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Drawing: shading and light

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Transcribing visual subtleties with a minimum of material is what makes drawing so challenging. Follow the guide!

1. Enhancing gray values

Enhancing your grays means defining the different tones in your drawing, that is, the different gray tones it includes.

You can use graphite pencils with various degrees of hardness. For example:

- a very hard 9H pencil, for a very light gray

- a medium hard 2B pencil, for an intermediate gray

- a very soft 9B pencil, for a dark gray

You can also draw a wide range of tones with a single pencil (2B, for example). How it works: press down more or less hard to vary the intensity of your stroke. A very attractive solution, both financially and artistically!


Practical advice: create a scale of values

Start by forming a square by making a few light strokes with your pencil. Form a new square, intensifying the strokes. Keep on going, making each new square darker than the preceding one. Result: you can obtain a palette of different tones, from the white of the paper to the square with the most intensive gray.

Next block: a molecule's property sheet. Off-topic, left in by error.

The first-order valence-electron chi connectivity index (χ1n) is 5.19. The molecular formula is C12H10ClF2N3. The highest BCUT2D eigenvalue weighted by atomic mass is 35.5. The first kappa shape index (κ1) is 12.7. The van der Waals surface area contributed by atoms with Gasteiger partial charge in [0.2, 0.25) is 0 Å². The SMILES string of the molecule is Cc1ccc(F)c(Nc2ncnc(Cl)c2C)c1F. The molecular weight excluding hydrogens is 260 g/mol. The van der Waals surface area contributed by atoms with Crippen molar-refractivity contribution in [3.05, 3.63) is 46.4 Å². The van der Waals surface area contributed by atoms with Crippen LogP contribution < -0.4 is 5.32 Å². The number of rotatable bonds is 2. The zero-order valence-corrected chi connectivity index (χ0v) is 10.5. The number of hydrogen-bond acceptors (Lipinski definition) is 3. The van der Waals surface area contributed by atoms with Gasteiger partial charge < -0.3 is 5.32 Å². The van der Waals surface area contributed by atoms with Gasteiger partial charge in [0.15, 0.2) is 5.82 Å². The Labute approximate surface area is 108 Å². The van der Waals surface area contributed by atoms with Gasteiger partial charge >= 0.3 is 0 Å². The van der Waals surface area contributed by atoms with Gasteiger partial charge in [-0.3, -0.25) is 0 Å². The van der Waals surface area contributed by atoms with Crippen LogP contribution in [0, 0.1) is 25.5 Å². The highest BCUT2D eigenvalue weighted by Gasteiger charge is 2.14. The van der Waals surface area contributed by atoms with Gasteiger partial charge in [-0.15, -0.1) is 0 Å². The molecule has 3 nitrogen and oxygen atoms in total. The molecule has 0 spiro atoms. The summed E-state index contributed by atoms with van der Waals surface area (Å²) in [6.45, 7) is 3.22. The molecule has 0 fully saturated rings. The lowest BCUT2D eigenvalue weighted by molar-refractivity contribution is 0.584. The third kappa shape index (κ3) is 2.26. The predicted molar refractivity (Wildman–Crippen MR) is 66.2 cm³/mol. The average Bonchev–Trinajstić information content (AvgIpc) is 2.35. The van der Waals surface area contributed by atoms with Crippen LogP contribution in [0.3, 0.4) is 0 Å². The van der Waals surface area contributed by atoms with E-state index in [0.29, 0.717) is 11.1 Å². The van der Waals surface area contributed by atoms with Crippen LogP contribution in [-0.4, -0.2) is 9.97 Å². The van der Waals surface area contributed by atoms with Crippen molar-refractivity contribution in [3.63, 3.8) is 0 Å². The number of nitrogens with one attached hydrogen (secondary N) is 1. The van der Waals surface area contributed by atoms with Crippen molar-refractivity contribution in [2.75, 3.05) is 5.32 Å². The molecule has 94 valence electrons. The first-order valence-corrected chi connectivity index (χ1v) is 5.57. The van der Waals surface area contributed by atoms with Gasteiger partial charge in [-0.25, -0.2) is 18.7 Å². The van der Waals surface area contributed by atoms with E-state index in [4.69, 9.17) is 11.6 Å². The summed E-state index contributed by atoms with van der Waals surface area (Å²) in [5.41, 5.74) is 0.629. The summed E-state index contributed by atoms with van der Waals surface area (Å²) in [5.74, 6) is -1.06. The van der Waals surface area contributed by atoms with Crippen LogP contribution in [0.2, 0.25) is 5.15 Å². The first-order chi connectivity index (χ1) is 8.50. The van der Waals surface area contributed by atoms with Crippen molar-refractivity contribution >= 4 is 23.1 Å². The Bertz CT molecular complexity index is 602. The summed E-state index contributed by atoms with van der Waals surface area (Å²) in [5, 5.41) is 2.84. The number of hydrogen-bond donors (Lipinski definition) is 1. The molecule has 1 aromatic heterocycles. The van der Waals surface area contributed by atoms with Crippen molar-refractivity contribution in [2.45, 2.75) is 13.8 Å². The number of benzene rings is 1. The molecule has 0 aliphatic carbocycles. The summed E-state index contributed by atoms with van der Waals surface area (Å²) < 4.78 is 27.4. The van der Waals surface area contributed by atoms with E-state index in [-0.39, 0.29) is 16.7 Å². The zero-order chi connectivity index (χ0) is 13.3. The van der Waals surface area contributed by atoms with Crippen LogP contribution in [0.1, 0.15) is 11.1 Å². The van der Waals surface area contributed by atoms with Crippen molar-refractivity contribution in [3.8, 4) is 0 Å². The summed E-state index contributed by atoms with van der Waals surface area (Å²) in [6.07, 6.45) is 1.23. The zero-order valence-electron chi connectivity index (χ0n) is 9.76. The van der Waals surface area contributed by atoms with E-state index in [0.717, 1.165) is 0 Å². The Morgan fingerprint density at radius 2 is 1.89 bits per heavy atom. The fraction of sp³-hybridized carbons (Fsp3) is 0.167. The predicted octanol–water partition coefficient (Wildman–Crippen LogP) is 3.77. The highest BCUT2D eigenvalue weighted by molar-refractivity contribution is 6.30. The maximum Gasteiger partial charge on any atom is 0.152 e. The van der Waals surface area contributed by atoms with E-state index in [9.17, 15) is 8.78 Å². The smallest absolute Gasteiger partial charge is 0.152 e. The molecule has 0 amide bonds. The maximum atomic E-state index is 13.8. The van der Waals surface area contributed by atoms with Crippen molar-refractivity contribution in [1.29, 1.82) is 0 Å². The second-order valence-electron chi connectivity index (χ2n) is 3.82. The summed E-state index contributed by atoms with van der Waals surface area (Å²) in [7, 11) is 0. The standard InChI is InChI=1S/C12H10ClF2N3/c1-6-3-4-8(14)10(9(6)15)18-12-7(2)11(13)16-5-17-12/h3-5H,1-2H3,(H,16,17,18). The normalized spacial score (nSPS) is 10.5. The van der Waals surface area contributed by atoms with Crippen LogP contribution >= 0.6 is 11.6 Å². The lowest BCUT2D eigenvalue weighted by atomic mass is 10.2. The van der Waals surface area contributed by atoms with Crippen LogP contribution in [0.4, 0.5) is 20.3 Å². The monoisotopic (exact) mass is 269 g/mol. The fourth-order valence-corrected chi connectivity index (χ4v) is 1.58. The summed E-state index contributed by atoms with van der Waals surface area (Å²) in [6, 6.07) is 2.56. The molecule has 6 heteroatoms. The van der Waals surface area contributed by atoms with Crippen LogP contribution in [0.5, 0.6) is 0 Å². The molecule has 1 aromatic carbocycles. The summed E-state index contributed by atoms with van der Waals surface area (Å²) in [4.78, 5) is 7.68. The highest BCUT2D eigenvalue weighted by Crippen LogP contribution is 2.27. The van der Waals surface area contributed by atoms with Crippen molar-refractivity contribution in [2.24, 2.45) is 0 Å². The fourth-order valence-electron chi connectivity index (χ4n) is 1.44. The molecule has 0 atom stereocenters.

2. Shading and light

To create shaded areas: hatch the area to be shaded. This is one of the most often used methods for creating shading. Simply juxtapose pencil strokes.

Simple parallel hatching: the strokes are parallel to each other. The closer they are, the darker the hatched area. Conversely, the farther apart they are, the lighter the hatched area.

Cross-hatching: to intensify a hatched area, you can draw a new hatching series, this time perpendicular to the previous ones.

Freehand hatching: as its name indicates, it is drawn freehand. The lines crisscross and intersect.

Creating areas of light: remove excess drawing material with an eraser to lighten your gray.

Tip: To work with small size areas, you can shape a kneaded eraser or trim a classical eraser with a utility knife. Erase, then smooth by stumping with your finger or using a stump.